revolution

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Revolution

A sudden, tumultuous, and radical transformation of an entire system of government, including its legal and political components.

In many instances, revolutions encompass society as a whole, bringing fundamental change to a culture's economic, religious, and institutional framework. Fundamental change that is incrementally wrought over time is more properly considered evolutionary rather than revolutionary. A revolution also should be contrasted with a coup d'etat, which generally involves the violent ousting of a particular regime or its leaders, but which otherwise leaves intact the culture's political, legal, and economic infrastructure.

In many ways law and revolution occupy polar extremes in a political system. Law serves as one of the principal edifices upon which social order is built. Revolutions, on the other hand, seek to dismantle the existing social order. Legal systems are established in part to replace private forms of justice, such as Self-Help and Vigilantism, which can lead to endless cycles of revenge. Revolutions, conversely, depend on persons who are willing to take law into their own hands.

At the same time, law can serve as the motivating force behind revolutionary activity. In writing the Declaration of Independence, Thomas Jefferson explained that it had become necessary for the colonies to dissolve their formal ties with Great Britain because the king of England had abused his autocratic power by denying Americans their inalienable rights to life, liberty, and the pursuit of happiness. These rights, Jefferson said, are guaranteed by an unwritten Natural Law. The American Revolution, then, was fought to restore the Rule of Law in the United States, which was not fully accomplished until the power of government was subordinated to the will of the people in the state and federal constitutions.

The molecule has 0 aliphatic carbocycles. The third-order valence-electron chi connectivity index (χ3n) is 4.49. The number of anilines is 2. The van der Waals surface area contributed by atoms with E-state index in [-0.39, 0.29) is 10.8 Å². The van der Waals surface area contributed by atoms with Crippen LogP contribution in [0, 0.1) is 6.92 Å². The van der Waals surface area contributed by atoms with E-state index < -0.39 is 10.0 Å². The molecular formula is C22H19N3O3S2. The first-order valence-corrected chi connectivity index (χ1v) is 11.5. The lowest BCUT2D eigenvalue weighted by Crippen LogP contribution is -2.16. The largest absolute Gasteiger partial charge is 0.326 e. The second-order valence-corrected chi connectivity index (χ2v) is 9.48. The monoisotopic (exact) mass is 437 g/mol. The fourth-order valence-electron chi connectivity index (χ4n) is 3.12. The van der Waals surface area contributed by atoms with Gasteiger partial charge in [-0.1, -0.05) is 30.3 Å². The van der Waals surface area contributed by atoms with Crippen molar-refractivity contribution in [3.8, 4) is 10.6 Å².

Along these same lines, John Locke, in his Second Treatise of Government (1690), postulated the right of all citizens to revolt against tyrants who subvert the law and oppress the populace through the wanton use of force and terror. Such tyrannical abuse of power, Locke said, may be resisted because every person is born with the rights to Self-Defense and selfpreservation, which supersede the laws of a despotic sovereign. However, neither Jefferson nor Locke prescribed a formula to determine when governmental behavior becomes sufficiently despotic to justify revolution.

The traditional meaning of the term revolution has been watered down by popular culture. Every day Americans are inundated with talk of revolution. The fitness revolution, the technology revolution, the computer revolution, and the information revolution are just a few examples of the everyday usage of this term. Such common usage has diluted the meaning of revolution to such an extent that it is now virtually synonymous with benign terms such as change, development, and progress.

Yet traditional revolutions are rarely benign. The French Revolution of 1789 is historically associated with the unfettered bloodletting at the guillotine. The twentieth-century revolutions in Russia, Southeast Asia, and Central America were marked by the mass extermination and persecution of political opponents.

These revolutions demonstrate the tension separating power from the rule of law. Following a revolution, members of new regimes are inevitably tempted to "get even" with the leaders of the ousted regime to whom they attribute the commission of horrible acts while in office. Now holding the reins of sovereignty, the new regime has acquired the power to impose an expedient form of justice upon members of the old regime. This form of justice has many faces, including the confiscation of property without a hearing, forcible detention without trial, and the implementation of summary executions.